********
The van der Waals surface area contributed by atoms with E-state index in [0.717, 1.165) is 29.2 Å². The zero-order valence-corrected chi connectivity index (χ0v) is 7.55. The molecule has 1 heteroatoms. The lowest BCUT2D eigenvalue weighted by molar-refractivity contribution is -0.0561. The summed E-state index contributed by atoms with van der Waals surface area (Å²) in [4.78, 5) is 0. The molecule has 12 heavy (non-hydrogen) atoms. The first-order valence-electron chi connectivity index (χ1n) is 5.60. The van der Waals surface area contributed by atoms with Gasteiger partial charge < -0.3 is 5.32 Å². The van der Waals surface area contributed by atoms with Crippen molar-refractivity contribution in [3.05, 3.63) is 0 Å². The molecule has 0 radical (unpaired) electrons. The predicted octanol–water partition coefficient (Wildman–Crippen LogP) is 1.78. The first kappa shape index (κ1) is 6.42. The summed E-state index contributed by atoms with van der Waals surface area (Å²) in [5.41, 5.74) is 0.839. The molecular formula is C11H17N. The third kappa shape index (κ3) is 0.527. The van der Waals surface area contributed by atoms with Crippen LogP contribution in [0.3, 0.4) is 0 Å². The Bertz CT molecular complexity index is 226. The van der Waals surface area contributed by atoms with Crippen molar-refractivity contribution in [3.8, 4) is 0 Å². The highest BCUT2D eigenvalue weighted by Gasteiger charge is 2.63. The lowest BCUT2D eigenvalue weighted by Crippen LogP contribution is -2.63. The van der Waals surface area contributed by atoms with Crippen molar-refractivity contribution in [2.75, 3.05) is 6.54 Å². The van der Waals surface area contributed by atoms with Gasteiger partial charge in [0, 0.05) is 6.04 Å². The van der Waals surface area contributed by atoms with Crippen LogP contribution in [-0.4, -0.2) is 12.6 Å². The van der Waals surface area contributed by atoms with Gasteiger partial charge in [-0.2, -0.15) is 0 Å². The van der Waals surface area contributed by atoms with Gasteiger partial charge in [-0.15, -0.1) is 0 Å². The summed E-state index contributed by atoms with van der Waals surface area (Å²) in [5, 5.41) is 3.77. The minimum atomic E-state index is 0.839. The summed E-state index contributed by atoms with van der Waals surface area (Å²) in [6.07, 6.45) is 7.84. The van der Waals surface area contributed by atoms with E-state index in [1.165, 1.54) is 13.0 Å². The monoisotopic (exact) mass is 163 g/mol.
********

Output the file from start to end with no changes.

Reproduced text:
The van der Waals surface area contributed by atoms with E-state index in [0.717, 1.165) is 29.2 Å². The zero-order valence-corrected chi connectivity index (χ0v) is 7.55. The molecule has 1 heteroatoms. The lowest BCUT2D eigenvalue weighted by molar-refractivity contribution is -0.0561. The summed E-state index contributed by atoms with van der Waals surface area (Å²) in [4.78, 5) is 0. The molecule has 12 heavy (non-hydrogen) atoms. The first-order valence-electron chi connectivity index (χ1n) is 5.60. The van der Waals surface area contributed by atoms with Gasteiger partial charge < -0.3 is 5.32 Å². The van der Waals surface area contributed by atoms with Crippen molar-refractivity contribution in [3.05, 3.63) is 0 Å². The molecule has 0 radical (unpaired) electrons. The predicted octanol–water partition coefficient (Wildman–Crippen LogP) is 1.78. The first kappa shape index (κ1) is 6.42. The summed E-state index contributed by atoms with van der Waals surface area (Å²) in [5.41, 5.74) is 0.839. The molecular formula is C11H17N. The third kappa shape index (κ3) is 0.527. The van der Waals surface area contributed by atoms with Crippen LogP contribution in [0.3, 0.4) is 0 Å². The Bertz CT molecular complexity index is 226. The van der Waals surface area contributed by atoms with Crippen molar-refractivity contribution in [3.8, 4) is 0 Å². The highest BCUT2D eigenvalue weighted by Gasteiger charge is 2.63. The lowest BCUT2D eigenvalue weighted by Crippen LogP contribution is -2.63. The van der Waals surface area contributed by atoms with Crippen molar-refractivity contribution in [2.75, 3.05) is 6.54 Å². The van der Waals surface area contributed by atoms with Gasteiger partial charge in [0, 0.05) is 6.04 Å². The van der Waals surface area contributed by atoms with Crippen LogP contribution in [-0.4, -0.2) is 12.6 Å². The van der Waals surface area contributed by atoms with Gasteiger partial charge in [-0.2, -0.15) is 0 Å². The van der Waals surface area contributed by atoms with Gasteiger partial charge in [-0.15, -0.1) is 0 Å². The summed E-state index contributed by atoms with van der Waals surface area (Å²) in [5, 5.41) is 3.77. The minimum atomic E-state index is 0.839. The summed E-state index contributed by atoms with van der Waals surface area (Å²) in [6.07, 6.45) is 7.84. The van der Waals surface area contributed by atoms with E-state index in [1.165, 1.54) is 13.0 Å². The monoisotopic (exact) mass is 163 g/mol.